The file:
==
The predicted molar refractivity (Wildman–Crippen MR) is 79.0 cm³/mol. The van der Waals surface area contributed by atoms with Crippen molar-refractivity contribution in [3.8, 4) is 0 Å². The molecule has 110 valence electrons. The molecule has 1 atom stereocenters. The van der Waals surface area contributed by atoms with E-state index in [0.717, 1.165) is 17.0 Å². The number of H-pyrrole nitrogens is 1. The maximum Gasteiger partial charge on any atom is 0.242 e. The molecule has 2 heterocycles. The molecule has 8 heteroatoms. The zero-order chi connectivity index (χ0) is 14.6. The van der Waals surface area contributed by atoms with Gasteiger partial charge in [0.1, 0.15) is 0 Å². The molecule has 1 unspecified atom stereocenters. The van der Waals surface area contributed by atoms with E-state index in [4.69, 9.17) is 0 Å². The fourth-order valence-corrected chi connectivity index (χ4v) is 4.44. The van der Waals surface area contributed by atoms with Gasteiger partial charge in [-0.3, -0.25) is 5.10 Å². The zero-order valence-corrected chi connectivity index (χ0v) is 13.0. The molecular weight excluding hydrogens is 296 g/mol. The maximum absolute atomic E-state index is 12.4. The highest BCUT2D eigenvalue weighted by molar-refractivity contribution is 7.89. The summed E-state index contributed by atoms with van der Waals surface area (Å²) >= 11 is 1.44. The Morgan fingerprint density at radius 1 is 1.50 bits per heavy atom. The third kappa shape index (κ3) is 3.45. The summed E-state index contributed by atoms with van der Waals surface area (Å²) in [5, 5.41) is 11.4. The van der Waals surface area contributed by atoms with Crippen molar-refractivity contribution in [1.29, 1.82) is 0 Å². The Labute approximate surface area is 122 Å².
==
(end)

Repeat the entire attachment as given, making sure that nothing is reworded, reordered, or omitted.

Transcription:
The predicted molar refractivity (Wildman–Crippen MR) is 79.0 cm³/mol. The van der Waals surface area contributed by atoms with Crippen molar-refractivity contribution in [3.8, 4) is 0 Å². The molecule has 110 valence electrons. The molecule has 1 atom stereocenters. The van der Waals surface area contributed by atoms with E-state index in [0.717, 1.165) is 17.0 Å². The number of H-pyrrole nitrogens is 1. The maximum Gasteiger partial charge on any atom is 0.242 e. The molecule has 2 heterocycles. The molecule has 8 heteroatoms. The zero-order chi connectivity index (χ0) is 14.6. The van der Waals surface area contributed by atoms with Gasteiger partial charge in [0.1, 0.15) is 0 Å². The molecule has 1 unspecified atom stereocenters. The van der Waals surface area contributed by atoms with E-state index in [4.69, 9.17) is 0 Å². The fourth-order valence-corrected chi connectivity index (χ4v) is 4.44. The van der Waals surface area contributed by atoms with Gasteiger partial charge in [-0.3, -0.25) is 5.10 Å². The zero-order valence-corrected chi connectivity index (χ0v) is 13.0. The molecular weight excluding hydrogens is 296 g/mol. The maximum absolute atomic E-state index is 12.4. The highest BCUT2D eigenvalue weighted by molar-refractivity contribution is 7.89. The summed E-state index contributed by atoms with van der Waals surface area (Å²) >= 11 is 1.44. The Morgan fingerprint density at radius 1 is 1.50 bits per heavy atom. The third kappa shape index (κ3) is 3.45. The summed E-state index contributed by atoms with van der Waals surface area (Å²) in [5, 5.41) is 11.4. The van der Waals surface area contributed by atoms with Crippen molar-refractivity contribution in [1.29, 1.82) is 0 Å². The Labute approximate surface area is 122 Å².